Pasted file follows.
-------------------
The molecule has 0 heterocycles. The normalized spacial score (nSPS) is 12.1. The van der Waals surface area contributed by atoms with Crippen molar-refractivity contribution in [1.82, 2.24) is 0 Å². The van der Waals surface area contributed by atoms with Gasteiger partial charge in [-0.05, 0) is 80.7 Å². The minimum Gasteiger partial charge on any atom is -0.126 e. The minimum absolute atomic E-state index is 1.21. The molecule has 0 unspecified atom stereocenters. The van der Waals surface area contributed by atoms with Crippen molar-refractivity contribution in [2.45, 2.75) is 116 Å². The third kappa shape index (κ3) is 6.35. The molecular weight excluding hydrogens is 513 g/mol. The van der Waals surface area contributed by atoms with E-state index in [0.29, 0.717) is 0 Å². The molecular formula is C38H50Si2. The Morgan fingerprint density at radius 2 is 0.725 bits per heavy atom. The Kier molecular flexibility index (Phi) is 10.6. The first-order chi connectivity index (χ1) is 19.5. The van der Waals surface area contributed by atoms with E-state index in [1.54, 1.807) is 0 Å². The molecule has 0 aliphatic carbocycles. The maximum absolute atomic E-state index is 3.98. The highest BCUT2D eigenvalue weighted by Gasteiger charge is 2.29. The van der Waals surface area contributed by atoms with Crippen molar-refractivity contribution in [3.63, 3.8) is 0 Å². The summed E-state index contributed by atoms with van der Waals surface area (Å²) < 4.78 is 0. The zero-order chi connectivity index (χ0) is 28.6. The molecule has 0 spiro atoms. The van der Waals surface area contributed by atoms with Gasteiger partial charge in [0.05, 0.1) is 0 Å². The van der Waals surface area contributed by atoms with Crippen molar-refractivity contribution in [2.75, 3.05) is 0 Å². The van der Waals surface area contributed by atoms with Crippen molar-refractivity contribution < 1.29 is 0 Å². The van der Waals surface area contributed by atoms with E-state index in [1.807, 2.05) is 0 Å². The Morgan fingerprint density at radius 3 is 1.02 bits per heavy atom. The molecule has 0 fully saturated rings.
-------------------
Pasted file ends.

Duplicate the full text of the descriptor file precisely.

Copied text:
The molecule has 0 heterocycles. The normalized spacial score (nSPS) is 12.1. The van der Waals surface area contributed by atoms with Crippen molar-refractivity contribution in [1.82, 2.24) is 0 Å². The van der Waals surface area contributed by atoms with Gasteiger partial charge in [-0.05, 0) is 80.7 Å². The minimum Gasteiger partial charge on any atom is -0.126 e. The minimum absolute atomic E-state index is 1.21. The molecule has 0 unspecified atom stereocenters. The van der Waals surface area contributed by atoms with Crippen molar-refractivity contribution in [2.45, 2.75) is 116 Å². The third kappa shape index (κ3) is 6.35. The molecular weight excluding hydrogens is 513 g/mol. The van der Waals surface area contributed by atoms with E-state index in [0.29, 0.717) is 0 Å². The molecular formula is C38H50Si2. The Morgan fingerprint density at radius 2 is 0.725 bits per heavy atom. The Kier molecular flexibility index (Phi) is 10.6. The first-order chi connectivity index (χ1) is 19.5. The van der Waals surface area contributed by atoms with E-state index in [1.54, 1.807) is 0 Å². The molecule has 0 aliphatic carbocycles. The maximum absolute atomic E-state index is 3.98. The highest BCUT2D eigenvalue weighted by Gasteiger charge is 2.29. The van der Waals surface area contributed by atoms with Crippen molar-refractivity contribution in [3.63, 3.8) is 0 Å². The summed E-state index contributed by atoms with van der Waals surface area (Å²) < 4.78 is 0. The zero-order chi connectivity index (χ0) is 28.6. The molecule has 0 spiro atoms. The van der Waals surface area contributed by atoms with Gasteiger partial charge in [0.05, 0.1) is 0 Å². The van der Waals surface area contributed by atoms with Crippen molar-refractivity contribution in [2.75, 3.05) is 0 Å². The van der Waals surface area contributed by atoms with Crippen molar-refractivity contribution < 1.29 is 0 Å². The van der Waals surface area contributed by atoms with E-state index in [1.807, 2.05) is 0 Å². The Morgan fingerprint density at radius 3 is 1.02 bits per heavy atom. The molecule has 0 fully saturated rings.